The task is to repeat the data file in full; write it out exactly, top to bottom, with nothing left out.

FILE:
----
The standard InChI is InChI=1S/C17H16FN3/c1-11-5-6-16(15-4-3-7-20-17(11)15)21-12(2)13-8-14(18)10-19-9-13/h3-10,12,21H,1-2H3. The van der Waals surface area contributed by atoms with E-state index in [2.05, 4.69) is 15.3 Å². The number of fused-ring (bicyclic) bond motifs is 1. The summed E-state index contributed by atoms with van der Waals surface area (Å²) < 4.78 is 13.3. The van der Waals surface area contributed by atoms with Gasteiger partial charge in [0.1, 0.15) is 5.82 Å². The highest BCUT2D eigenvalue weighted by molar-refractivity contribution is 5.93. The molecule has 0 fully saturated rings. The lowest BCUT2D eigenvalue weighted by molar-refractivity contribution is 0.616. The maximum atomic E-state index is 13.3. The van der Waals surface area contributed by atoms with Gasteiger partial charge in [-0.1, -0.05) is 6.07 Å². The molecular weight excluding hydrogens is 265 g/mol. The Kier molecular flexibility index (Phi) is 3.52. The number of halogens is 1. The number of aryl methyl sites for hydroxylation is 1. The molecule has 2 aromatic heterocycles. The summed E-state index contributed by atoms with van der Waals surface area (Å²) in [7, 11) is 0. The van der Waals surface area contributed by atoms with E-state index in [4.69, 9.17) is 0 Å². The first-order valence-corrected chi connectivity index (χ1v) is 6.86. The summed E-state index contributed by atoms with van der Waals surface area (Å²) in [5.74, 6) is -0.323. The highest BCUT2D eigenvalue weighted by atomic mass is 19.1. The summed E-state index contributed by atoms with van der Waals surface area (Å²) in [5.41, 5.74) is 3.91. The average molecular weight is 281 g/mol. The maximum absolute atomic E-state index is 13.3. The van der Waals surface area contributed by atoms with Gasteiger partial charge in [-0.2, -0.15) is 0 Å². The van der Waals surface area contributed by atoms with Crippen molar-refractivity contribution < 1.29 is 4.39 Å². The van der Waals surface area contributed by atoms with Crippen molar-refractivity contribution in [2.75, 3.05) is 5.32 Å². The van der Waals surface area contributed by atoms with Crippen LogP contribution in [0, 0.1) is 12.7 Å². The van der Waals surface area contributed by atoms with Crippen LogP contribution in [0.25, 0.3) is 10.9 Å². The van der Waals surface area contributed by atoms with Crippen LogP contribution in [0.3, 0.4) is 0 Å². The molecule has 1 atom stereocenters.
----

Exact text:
The standard InChI is InChI=1S/C17H16FN3/c1-11-5-6-16(15-4-3-7-20-17(11)15)21-12(2)13-8-14(18)10-19-9-13/h3-10,12,21H,1-2H3. The van der Waals surface area contributed by atoms with E-state index in [2.05, 4.69) is 15.3 Å². The number of fused-ring (bicyclic) bond motifs is 1. The summed E-state index contributed by atoms with van der Waals surface area (Å²) < 4.78 is 13.3. The van der Waals surface area contributed by atoms with Gasteiger partial charge in [0.1, 0.15) is 5.82 Å². The highest BCUT2D eigenvalue weighted by molar-refractivity contribution is 5.93. The molecule has 0 fully saturated rings. The lowest BCUT2D eigenvalue weighted by molar-refractivity contribution is 0.616. The maximum atomic E-state index is 13.3. The van der Waals surface area contributed by atoms with Gasteiger partial charge in [-0.1, -0.05) is 6.07 Å². The molecular weight excluding hydrogens is 265 g/mol. The Kier molecular flexibility index (Phi) is 3.52. The number of halogens is 1. The number of aryl methyl sites for hydroxylation is 1. The molecule has 2 aromatic heterocycles. The summed E-state index contributed by atoms with van der Waals surface area (Å²) in [7, 11) is 0. The van der Waals surface area contributed by atoms with E-state index in [4.69, 9.17) is 0 Å². The first-order valence-corrected chi connectivity index (χ1v) is 6.86. The summed E-state index contributed by atoms with van der Waals surface area (Å²) in [5.74, 6) is -0.323. The highest BCUT2D eigenvalue weighted by atomic mass is 19.1. The summed E-state index contributed by atoms with van der Waals surface area (Å²) in [5.41, 5.74) is 3.91. The average molecular weight is 281 g/mol. The maximum absolute atomic E-state index is 13.3. The van der Waals surface area contributed by atoms with Gasteiger partial charge in [-0.2, -0.15) is 0 Å². The van der Waals surface area contributed by atoms with Crippen molar-refractivity contribution < 1.29 is 4.39 Å². The van der Waals surface area contributed by atoms with Crippen molar-refractivity contribution in [2.75, 3.05) is 5.32 Å². The van der Waals surface area contributed by atoms with Crippen LogP contribution in [0, 0.1) is 12.7 Å². The van der Waals surface area contributed by atoms with Crippen LogP contribution in [0.25, 0.3) is 10.9 Å². The van der Waals surface area contributed by atoms with Crippen LogP contribution in [0.3, 0.4) is 0 Å². The molecule has 1 atom stereocenters.